• Purple Pond
    253
    What kind of evidence could there be for supernatural phenomena? As an atheist I'm trying to think of examples of what would convince me that there is a god and that the physical world is not all there is.

    How about miracles? An example of a miracle would be the splitting of the red sea when the Jews are escaping from Egypt. A miracle points to a divine being with a purpose violating natural law to produce a desired outcome for certain people. The problem is that if the laws of nature could be violated then they aren't laws at all. If the laws of gravity fail in any instance then the laws of gravity are wrong since it makes a universal statement. How then do you define what a miracle is when either there are no laws of nature, or they do exist and the laws are truly immutable.

    What other examples are there that provides evidence for something supernatural?
  • DingoJones
    255
    That seems pretty close to saying that the “supernatural” is impossible by definition, is that right?
    You didn't get to finish your OP, so its unclear exactly what you are positing here.
  • Relativist
    491
    Indisputable evidence of a clear violation of laws of nature would work. e.g.: regrowing a leg that had beem amputated.
  • Purple Pond
    253
    That seems pretty close to saying that the “supernatural” is impossible by definition, is that right?DingoJones
    I'm not making a statement on whether or not evidence of the supernatural is possible. I'm genuinely interested in what would count as evidence for the supernatural. My only problem is concerning miracles and how they are possible.
  • DingoJones
    255
    Well isnt a breach in the laws of nature the exact thing “supernatural” is meant to describe?
  • Purple Pond
    253
    Well isnt a breach in the laws of nature the exact thing “supernatural” is meant to describe?DingoJones
    It could be something that can't be explained by science but is not in conflict with laws of nature. In other words, it is complementary with nature not opposing it.
  • Marchesk
    2.4k
    It could be something that can't be explained by science but is not in conflict with laws of nature. It other words, it is complementary with nature not opposing it.Purple Pond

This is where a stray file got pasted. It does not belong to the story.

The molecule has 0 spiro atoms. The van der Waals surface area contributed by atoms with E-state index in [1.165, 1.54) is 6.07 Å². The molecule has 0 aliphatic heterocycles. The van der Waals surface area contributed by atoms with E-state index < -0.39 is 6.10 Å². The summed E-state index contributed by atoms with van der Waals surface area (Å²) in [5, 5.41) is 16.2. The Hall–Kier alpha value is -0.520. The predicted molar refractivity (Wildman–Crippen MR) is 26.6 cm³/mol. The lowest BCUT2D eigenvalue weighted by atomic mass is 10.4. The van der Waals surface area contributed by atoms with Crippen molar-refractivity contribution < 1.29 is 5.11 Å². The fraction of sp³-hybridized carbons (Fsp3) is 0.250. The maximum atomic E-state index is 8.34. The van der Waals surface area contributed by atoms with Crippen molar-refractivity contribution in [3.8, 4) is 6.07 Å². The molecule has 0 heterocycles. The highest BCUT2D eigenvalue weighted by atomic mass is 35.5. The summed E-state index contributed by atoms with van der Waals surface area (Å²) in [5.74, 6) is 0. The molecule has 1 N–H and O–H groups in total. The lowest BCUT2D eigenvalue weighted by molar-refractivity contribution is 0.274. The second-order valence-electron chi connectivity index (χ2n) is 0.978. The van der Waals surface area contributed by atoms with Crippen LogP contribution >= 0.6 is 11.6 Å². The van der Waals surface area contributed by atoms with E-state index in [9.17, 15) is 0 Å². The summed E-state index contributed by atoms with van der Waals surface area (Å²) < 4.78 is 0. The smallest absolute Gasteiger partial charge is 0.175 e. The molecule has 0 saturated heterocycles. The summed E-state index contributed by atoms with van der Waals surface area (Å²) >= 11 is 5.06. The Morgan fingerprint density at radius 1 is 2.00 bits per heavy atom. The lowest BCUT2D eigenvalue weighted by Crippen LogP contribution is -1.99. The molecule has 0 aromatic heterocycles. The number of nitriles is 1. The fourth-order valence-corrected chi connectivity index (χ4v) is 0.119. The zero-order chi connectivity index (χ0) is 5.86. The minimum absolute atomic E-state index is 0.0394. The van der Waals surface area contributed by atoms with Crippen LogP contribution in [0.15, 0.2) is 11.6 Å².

Wouldn't that just depend on the situation? It's easy enough to imagine convincing scenarios. Just watch any show like Supernatural, or the movies like Dr. Strange and Harry Potter.

    If the stars in the sky all of a sudden formed the words, "I Am that I Am", then we would be forced into considering non-natural explanations.
  • All sight
    326
    The problem is not a "violation of natural law", as that is a nonsense, as the prerequisite of the judgment is a complete knowledge of nature, so that one could know whether or not it is in principle natural or not. Just being something that we didn't think could happen naturally doesn't mean that it would be impossible for it to happen naturally. The violation of a theory of how nature works usually just means that theory is wrong, rather than that the theory is correct, but something impossible, and thus supernatural must be taking place.

    What matters is the whether it can or cannot be explained naturally in principle, but people take positions such as "god of the gaps", and suggest that everything is explicable naturally, even if it has in fact yet to be, or cannot take place.

    The former case is a naive conceit, and the second it's just axiomatic. Personally I think that if you think that love is explainable with chemical descriptions, rather than the supernatural, then you probably don't know what it is. The regrowing of limps, and other parlor tricks could never be as miraculous.
  • DingoJones
    255

    Ok, I see what you mean.
    Under that definition, its hard to imagine what would be convincing. There would be other possibilities than god as an explanation, such as advanced alien technology, or specifically adapted life forms that display psychic phenomenonor something.